This page is up for adoptionI have decided to open up my Washington State pages for adoption to those who have been to the summit of the mountain and have a interest in maintaining and updating the page. Contact me via messenger if you are interested.
OverviewLatest update: July 2010 (from NWHikers)
Want a viewpoint of Mt. Rainier that takes your breath away? Want one to give you a "Wow" experience? Want to enjoy one of what is considered as a "Classic" hike (not a climb)? Two words: High Rock.
When I first came to Washington State, it co-incided with the publishing of a book
called "100 Hikes in Washington" That book changed the face of hiking and climbing in the Evergreen State because, like it or not, it opened the eyes of so many people to the treasures that could be found at the end of a hiking trail. Many in the book led to lakes, many to peaks, and many to special places. This is one of those special places.
I had wanted to do this one about 40 years but never got around to it because something else always came up to lead me somewhere else in the Cascade range. Now, I had a chance to do this one after Bob Bolton recommended it to me and reminded me that this little gem was still out there.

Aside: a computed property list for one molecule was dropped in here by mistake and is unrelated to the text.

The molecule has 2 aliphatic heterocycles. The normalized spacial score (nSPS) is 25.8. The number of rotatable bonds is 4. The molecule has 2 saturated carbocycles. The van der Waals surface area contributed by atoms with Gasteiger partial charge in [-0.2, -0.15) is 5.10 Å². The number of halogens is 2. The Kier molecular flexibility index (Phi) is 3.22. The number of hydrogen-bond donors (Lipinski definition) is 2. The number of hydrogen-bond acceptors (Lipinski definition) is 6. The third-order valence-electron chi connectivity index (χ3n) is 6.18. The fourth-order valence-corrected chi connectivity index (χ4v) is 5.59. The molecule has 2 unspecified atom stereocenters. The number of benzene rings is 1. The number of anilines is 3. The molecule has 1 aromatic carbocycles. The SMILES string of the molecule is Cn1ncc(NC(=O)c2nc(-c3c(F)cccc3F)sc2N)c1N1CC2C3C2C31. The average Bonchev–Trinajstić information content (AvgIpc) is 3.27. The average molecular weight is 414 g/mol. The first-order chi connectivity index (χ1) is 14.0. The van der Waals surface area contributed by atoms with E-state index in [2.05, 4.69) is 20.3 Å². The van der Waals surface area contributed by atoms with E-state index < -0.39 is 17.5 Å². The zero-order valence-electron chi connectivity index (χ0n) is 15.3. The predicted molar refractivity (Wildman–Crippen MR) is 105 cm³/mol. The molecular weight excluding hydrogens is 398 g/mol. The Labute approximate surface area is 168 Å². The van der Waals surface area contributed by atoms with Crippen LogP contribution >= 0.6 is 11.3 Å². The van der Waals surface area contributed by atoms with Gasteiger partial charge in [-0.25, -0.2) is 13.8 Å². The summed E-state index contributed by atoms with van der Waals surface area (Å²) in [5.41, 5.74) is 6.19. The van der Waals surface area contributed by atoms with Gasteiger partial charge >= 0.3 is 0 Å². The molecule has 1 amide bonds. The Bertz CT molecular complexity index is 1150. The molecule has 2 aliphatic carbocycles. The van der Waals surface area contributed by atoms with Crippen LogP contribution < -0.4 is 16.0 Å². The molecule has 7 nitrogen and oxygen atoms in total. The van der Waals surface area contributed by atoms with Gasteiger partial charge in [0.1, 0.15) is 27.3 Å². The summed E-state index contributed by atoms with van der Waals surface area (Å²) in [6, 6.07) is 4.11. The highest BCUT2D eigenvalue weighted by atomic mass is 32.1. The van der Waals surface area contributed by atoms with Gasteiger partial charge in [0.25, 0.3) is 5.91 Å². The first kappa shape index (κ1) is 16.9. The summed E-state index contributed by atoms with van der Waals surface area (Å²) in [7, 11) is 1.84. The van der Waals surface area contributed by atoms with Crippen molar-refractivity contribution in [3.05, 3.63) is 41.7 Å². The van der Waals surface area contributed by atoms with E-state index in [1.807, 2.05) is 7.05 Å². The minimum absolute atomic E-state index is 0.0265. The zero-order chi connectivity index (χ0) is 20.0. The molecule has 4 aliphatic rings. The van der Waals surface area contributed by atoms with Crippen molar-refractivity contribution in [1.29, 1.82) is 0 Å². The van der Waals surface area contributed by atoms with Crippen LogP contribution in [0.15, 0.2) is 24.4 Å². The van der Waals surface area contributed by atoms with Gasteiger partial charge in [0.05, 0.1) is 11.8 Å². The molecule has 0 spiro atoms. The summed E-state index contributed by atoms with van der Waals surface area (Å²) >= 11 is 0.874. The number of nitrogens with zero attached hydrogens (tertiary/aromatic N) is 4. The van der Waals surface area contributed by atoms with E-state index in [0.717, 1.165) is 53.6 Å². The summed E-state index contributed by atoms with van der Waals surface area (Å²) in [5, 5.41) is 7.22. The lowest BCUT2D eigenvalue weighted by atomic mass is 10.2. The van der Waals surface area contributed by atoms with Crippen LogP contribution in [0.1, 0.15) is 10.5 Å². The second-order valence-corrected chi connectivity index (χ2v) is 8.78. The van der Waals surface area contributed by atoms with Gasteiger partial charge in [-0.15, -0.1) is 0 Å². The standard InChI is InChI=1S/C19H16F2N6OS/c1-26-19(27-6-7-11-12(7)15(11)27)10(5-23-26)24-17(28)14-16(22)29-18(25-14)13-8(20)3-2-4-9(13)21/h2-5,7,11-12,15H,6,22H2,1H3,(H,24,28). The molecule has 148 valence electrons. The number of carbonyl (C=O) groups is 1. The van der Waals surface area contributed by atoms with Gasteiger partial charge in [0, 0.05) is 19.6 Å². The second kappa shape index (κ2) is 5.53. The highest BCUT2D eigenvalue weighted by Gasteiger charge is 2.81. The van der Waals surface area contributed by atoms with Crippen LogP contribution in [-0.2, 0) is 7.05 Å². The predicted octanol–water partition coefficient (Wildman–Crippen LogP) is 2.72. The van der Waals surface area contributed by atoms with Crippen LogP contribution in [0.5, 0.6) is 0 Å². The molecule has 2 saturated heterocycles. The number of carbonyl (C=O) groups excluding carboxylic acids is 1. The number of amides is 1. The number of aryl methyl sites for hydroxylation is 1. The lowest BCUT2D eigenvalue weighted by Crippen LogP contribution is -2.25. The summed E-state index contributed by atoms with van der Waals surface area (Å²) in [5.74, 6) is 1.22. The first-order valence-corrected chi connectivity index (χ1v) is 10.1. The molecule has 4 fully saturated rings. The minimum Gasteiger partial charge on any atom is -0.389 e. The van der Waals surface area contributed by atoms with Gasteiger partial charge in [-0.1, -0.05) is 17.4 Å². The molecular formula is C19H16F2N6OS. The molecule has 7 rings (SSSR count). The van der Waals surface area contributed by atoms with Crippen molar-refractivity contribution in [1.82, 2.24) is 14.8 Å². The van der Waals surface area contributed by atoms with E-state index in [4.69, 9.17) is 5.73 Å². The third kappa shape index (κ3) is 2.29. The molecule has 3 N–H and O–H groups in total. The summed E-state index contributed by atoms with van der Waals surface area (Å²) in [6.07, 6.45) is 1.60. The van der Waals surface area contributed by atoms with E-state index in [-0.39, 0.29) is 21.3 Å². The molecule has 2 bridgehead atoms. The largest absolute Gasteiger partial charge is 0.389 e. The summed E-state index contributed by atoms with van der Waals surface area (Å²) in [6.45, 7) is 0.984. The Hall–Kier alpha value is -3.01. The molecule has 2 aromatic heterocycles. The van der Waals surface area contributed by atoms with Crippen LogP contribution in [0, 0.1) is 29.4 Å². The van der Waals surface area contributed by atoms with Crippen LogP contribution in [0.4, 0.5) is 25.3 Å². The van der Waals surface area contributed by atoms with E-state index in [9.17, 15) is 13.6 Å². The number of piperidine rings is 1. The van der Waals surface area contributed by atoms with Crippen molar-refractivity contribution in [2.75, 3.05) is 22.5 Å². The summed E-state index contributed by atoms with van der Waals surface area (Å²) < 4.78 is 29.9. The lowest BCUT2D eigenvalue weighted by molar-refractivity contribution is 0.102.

Now this peak stands out because it is a magnificient viewpoint. Mt. Rainier appears so close that you feel like you can reach out and touch it. Mt Adams and the Goat Rocks are a bit of a turn to the south east and Mt. Hood shows up directly south and Mt. St. Helens (what's left of it) is a bit more to the south west. Add to it the old "National Historic Site" lookout that is seemingly precariously perched at the very top and you have a nice place to sit and enjoy the views. Tons of people must make their way to the top each year since the hike is listed in the "100 Classic HIkes in Washington" book as well as "50 Hikes in Mt. Rainier National Park" (even though it is outside the parks boundary.
High Rock is called one of the most spectacular in No. America as stated on this page that I linked to.
High Rock also comes in at #45 on the Prominence Peak list compiled by Greg Slayden at his great peakbagger site.